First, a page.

How is postpartum OCD different from postpartum depression or anxiety?

These disorders often go hand in hand, and postpartum OCD and anxiety, in particular, are very similar. The difference from postpartum depression is a little more marked. This is a good resource that highlights the differences; it actually lumps anxiety and OCD together, since they are so interconnected.

From my reading, the biggest difference I can discern between PPOCD and PPA is that OCD seems to focus on singular, intense intrusive thoughts, while anxiety is more like a whirlwind -- so many thoughts and feelings going on that you couldn't possibly just pin one down to obsess over. 

What do I do if I think I have PPOCD?

Talk to your doctor, probably your OBGYN. Right now, today. 

Many women with PPOCD fear that because they are having thoughts about harming their baby, their baby will be taken away from them and they will be hospitalized. The fact is, because you know your thoughts are not also your desires, and because you know they aren't real, this will not happen.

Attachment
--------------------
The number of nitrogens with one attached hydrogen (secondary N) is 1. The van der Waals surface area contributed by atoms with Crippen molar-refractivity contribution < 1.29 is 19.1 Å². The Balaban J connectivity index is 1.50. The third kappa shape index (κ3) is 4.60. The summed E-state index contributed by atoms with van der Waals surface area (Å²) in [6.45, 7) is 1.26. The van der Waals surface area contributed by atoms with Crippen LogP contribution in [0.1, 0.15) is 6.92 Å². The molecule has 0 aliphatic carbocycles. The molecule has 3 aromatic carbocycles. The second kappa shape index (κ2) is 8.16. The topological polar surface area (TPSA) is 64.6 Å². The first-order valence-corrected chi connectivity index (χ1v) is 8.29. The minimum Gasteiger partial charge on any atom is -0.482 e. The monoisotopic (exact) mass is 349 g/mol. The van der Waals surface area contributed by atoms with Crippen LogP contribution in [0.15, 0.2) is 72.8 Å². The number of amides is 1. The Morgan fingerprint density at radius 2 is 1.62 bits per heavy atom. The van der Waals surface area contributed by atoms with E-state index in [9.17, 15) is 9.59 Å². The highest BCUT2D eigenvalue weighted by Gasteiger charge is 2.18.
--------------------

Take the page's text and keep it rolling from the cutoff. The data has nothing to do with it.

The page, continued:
If you find yourself wanting to act out your obsessions, or are having a hard time separating your thoughts from reality, you may be experiencing postpartum psychosis. This is a medical emergency and should be treated as such -- go to the emergency room. 

What does treatment look like?

Medication is very effective in treating postpartum OCD, and counseling, while perhaps not as fast, is another good option. A counselor will probably employ cognitive behavioral therapy (CBT) techniques to help you retrain your brain. 

Okay, wow, I realize that was pretty long. And I honestly just brushed the surface of what the disorder actually looks like and what should be done about it.

There are tons of good resources out there discussing postpartum OCD and postpartum mental health in general. Postpartum Progress is a good place to start.

Please don't be afraid to ask for help. And don't be afraid to reach out to a new mom and ask her how she's doing. Like I said before, keeping quiet doesn't help anyone.

And seriously, if you have a question about PPOCD -- whether it's a general question or a question about what it's looked like for me -- please don't hesitate to reach out! This has been my life for many months now, and I'd love to help anyone I can who might be struggling, too. 

Update: Here's my next post, with a little deeper look into what postpartum OCD has looked like for me.